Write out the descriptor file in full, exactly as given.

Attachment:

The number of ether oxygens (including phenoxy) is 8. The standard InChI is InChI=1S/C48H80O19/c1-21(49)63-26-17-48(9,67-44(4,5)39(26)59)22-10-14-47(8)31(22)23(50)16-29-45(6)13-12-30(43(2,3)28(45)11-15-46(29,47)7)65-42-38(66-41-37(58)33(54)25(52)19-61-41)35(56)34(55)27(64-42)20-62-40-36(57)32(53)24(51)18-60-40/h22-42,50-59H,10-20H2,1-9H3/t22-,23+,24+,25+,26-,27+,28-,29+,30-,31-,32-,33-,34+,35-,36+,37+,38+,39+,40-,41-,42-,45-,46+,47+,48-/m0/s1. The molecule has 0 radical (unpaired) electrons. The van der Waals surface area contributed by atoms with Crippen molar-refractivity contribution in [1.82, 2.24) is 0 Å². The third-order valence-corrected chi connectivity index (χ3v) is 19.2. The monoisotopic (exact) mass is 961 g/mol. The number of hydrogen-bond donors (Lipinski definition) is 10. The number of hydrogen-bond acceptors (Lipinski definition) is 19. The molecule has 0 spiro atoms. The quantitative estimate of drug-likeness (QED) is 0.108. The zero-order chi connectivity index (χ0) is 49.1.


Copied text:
The number of ether oxygens (including phenoxy) is 8. The standard InChI is InChI=1S/C48H80O19/c1-21(49)63-26-17-48(9,67-44(4,5)39(26)59)22-10-14-47(8)31(22)23(50)16-29-45(6)13-12-30(43(2,3)28(45)11-15-46(29,47)7)65-42-38(66-41-37(58)33(54)25(52)19-61-41)35(56)34(55)27(64-42)20-62-40-36(57)32(53)24(51)18-60-40/h22-42,50-59H,10-20H2,1-9H3/t22-,23+,24+,25+,26-,27+,28-,29+,30-,31-,32-,33-,34+,35-,36+,37+,38+,39+,40-,41-,42-,45-,46+,47+,48-/m0/s1. The molecule has 0 radical (unpaired) electrons. The van der Waals surface area contributed by atoms with Crippen molar-refractivity contribution in [1.82, 2.24) is 0 Å². The third-order valence-corrected chi connectivity index (χ3v) is 19.2. The monoisotopic (exact) mass is 961 g/mol. The number of hydrogen-bond donors (Lipinski definition) is 10. The number of hydrogen-bond acceptors (Lipinski definition) is 19. The molecule has 0 spiro atoms. The quantitative estimate of drug-likeness (QED) is 0.108. The zero-order chi connectivity index (χ0) is 49.1.